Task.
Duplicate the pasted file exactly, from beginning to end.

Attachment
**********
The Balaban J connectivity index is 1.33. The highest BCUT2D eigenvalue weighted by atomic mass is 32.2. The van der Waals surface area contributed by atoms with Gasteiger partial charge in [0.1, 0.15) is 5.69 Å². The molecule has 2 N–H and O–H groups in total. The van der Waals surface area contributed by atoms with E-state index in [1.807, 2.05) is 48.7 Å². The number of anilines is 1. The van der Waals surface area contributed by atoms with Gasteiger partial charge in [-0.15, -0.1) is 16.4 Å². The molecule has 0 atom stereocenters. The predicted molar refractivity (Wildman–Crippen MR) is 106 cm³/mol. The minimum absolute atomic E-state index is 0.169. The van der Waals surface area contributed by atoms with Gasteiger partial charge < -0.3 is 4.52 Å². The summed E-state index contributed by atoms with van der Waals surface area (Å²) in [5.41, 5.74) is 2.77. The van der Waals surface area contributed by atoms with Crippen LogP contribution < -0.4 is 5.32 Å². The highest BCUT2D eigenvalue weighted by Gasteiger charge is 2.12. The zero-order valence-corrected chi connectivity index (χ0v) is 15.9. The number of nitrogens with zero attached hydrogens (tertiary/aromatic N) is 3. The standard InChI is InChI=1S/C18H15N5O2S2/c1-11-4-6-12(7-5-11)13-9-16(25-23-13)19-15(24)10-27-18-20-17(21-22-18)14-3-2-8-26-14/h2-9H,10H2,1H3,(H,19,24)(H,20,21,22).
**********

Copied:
The Balaban J connectivity index is 1.33. The highest BCUT2D eigenvalue weighted by atomic mass is 32.2. The van der Waals surface area contributed by atoms with Gasteiger partial charge in [0.1, 0.15) is 5.69 Å². The molecule has 2 N–H and O–H groups in total. The van der Waals surface area contributed by atoms with E-state index in [1.807, 2.05) is 48.7 Å². The number of anilines is 1. The van der Waals surface area contributed by atoms with Gasteiger partial charge in [-0.15, -0.1) is 16.4 Å². The molecule has 0 atom stereocenters. The predicted molar refractivity (Wildman–Crippen MR) is 106 cm³/mol. The minimum absolute atomic E-state index is 0.169. The van der Waals surface area contributed by atoms with Gasteiger partial charge < -0.3 is 4.52 Å². The summed E-state index contributed by atoms with van der Waals surface area (Å²) in [5.41, 5.74) is 2.77. The van der Waals surface area contributed by atoms with Crippen LogP contribution < -0.4 is 5.32 Å². The highest BCUT2D eigenvalue weighted by Gasteiger charge is 2.12. The zero-order valence-corrected chi connectivity index (χ0v) is 15.9. The number of nitrogens with zero attached hydrogens (tertiary/aromatic N) is 3. The standard InChI is InChI=1S/C18H15N5O2S2/c1-11-4-6-12(7-5-11)13-9-16(25-23-13)19-15(24)10-27-18-20-17(21-22-18)14-3-2-8-26-14/h2-9H,10H2,1H3,(H,19,24)(H,20,21,22).